Photograph by Benjamin Reed.
Ursula K. Le Guin is a internationally-recognized, award-winning science fiction writer, an elegant badass and the author of such classics as the Hugo and Nebula-award winning The Left Hand of Darkness, The Lathe Of Heaven, and the Earthsea novels. Last year, she began mounting formidable opposition to the Google Books Settlement, an inscrutably complex 303-page agreement reached between the Authors Guild, the Association of American Publishers and Google regarding the Web giant’s desire to scan the libraries of the world. The Settlement, if approved — it currently lingers in the courts after a Fairness Hearing on February 18 — will grant Google permission to circumvent existing U.S. copyright law, using a new revenue system designed to compensate authors and publishers for the use of their copyrighted books.
It’s an almost Kafkaesquely complex agreement, and I recommend, if you’re interested, to read this very helpful Fiction Circus interview with Professor James Grimmelmann, a New York Law School professor and authority on the subject.
Opposition to the Settlement currently outweighs support, and includes the Science Fiction and Fantasy Writers of America, the American Society of Journalists and Authors, the National Writer’s Union, the Department of Justice, as well as scores of international authors groups, commercial interests, and individual authors — including the estate of the late Philip K. Dick. Le Guin’s hand in the opposition comes in the form of a 367-signature-strong petition, which skews heavily towards her peers in science fiction and fantasy, including noted authors like Kim Stanley Robinson, Marilyn Hacker, Mercedes Lackey, and Vonda N. McIntyre, none of whom are strangers to the moral-technological battlefield of speculative fiction.
I interviewed Ursula K. Le Guin on the subject earlier this month.
Universe: Are you “opting out” of the Google Books Settlement?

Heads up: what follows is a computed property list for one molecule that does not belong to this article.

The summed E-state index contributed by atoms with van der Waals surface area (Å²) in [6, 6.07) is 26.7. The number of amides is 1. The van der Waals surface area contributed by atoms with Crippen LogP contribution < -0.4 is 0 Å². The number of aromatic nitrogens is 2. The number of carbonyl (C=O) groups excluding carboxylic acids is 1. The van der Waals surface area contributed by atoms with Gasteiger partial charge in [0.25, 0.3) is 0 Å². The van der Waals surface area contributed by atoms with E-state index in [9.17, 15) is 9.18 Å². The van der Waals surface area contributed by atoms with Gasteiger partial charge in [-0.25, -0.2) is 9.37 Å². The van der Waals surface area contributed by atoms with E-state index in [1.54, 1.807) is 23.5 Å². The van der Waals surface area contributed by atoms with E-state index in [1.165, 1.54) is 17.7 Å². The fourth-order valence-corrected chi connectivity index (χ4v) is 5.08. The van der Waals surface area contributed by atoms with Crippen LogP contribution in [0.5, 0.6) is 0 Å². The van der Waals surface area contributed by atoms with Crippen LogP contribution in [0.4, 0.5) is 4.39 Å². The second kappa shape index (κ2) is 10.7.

Ursula K. Le Guin: I have opted out.
Universe: Some people think that the Settlement’s “opt out” clause is necessary for Google’s goals regarding so-called “orphaned works” — namely, to take them out of obscurity and back into the public space without the time-and-resource-consuming search for their copyright holders. What is your response to this?
UKL: We are hearing so much now about orphans and out-of-print books that I can’t help feeling that some of this concern is a smokescreen concealing the fact that Google’s digitalization plans are, as the Director of the U.S. Copyright Office said, “an end run around copyright.”
These days, since the publishers are likely to insist that a work is in print even though no copies are being printed, distributed, or sold, it can be very hard to establish whether or not a book is in print — but that’s completely irrelevant to the question, is it under copyright? Anybody who wants to copy the work must get permission — item by item, case by case — from the copyright holder: that’s the law that protects the rights of authors. Everybody before Google who wanted to copy an o.p. or orphaned work had to find who held the copyright and ask permission. And everybody did so. And Google can do so.
It won’t bankrupt them. They just saved quite a lot of money getting out of China, I believe.
Universe: But U.S. copyright law currently protects a work for 70 years after the author’s death, even if it’s gone out of print — hence the whole “orphan books” thing.
UKL: Old, out-of-print, and orphaned are NOT synonyms. An orphan book is a book whose copyright owner can’t be found although sought for. The “Disney Law,” by grotesquely overextending the term of copyright to seventy years, of course creates many more such books. But I see a very strong tendency to deny that there is even a responsibility to look for the copyright owner. Piracy is so much easier.